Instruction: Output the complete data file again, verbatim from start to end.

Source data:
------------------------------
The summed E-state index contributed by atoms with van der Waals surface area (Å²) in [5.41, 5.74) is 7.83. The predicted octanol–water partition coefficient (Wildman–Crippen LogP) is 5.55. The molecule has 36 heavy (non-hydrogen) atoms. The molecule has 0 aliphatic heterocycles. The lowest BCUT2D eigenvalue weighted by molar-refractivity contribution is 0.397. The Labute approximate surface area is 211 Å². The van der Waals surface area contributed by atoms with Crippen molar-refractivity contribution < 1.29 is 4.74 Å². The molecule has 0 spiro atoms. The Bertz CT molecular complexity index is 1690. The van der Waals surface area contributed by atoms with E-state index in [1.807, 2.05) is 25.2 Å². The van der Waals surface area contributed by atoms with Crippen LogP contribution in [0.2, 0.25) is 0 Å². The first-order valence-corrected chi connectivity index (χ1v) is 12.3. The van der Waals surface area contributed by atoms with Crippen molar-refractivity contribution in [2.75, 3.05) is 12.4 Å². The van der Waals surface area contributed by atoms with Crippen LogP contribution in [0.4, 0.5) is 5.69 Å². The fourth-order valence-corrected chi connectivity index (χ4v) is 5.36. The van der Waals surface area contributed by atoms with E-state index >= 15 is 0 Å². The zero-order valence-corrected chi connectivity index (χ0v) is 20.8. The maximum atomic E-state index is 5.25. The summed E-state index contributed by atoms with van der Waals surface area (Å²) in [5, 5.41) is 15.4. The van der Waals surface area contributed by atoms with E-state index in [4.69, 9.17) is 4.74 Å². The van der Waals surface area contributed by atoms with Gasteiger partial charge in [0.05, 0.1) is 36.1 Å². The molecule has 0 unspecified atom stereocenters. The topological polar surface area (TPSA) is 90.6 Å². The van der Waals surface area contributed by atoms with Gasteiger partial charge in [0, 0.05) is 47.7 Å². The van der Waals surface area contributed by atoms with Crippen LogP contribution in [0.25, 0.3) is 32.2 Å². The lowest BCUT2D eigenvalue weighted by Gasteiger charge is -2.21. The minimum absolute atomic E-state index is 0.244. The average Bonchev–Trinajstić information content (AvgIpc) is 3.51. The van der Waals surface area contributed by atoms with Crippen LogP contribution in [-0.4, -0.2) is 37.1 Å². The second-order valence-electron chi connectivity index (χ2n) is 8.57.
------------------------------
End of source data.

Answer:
The summed E-state index contributed by atoms with van der Waals surface area (Å²) in [5.41, 5.74) is 7.83. The predicted octanol–water partition coefficient (Wildman–Crippen LogP) is 5.55. The molecule has 36 heavy (non-hydrogen) atoms. The molecule has 0 aliphatic heterocycles. The lowest BCUT2D eigenvalue weighted by molar-refractivity contribution is 0.397. The Labute approximate surface area is 211 Å². The van der Waals surface area contributed by atoms with Crippen molar-refractivity contribution < 1.29 is 4.74 Å². The molecule has 0 spiro atoms. The Bertz CT molecular complexity index is 1690. The van der Waals surface area contributed by atoms with E-state index in [1.807, 2.05) is 25.2 Å². The van der Waals surface area contributed by atoms with Crippen LogP contribution in [0.2, 0.25) is 0 Å². The first-order valence-corrected chi connectivity index (χ1v) is 12.3. The van der Waals surface area contributed by atoms with Crippen molar-refractivity contribution in [2.75, 3.05) is 12.4 Å². The van der Waals surface area contributed by atoms with Crippen LogP contribution in [0.4, 0.5) is 5.69 Å². The fourth-order valence-corrected chi connectivity index (χ4v) is 5.36. The van der Waals surface area contributed by atoms with E-state index >= 15 is 0 Å². The zero-order valence-corrected chi connectivity index (χ0v) is 20.8. The maximum atomic E-state index is 5.25. The summed E-state index contributed by atoms with van der Waals surface area (Å²) in [5, 5.41) is 15.4. The van der Waals surface area contributed by atoms with E-state index in [4.69, 9.17) is 4.74 Å². The van der Waals surface area contributed by atoms with Gasteiger partial charge in [0.05, 0.1) is 36.1 Å². The molecule has 0 unspecified atom stereocenters. The topological polar surface area (TPSA) is 90.6 Å². The van der Waals surface area contributed by atoms with Gasteiger partial charge in [0, 0.05) is 47.7 Å². The van der Waals surface area contributed by atoms with Crippen LogP contribution in [0.25, 0.3) is 32.2 Å². The lowest BCUT2D eigenvalue weighted by Gasteiger charge is -2.21. The minimum absolute atomic E-state index is 0.244. The average Bonchev–Trinajstić information content (AvgIpc) is 3.51. The van der Waals surface area contributed by atoms with Crippen LogP contribution in [-0.4, -0.2) is 37.1 Å². The second-order valence-electron chi connectivity index (χ2n) is 8.57.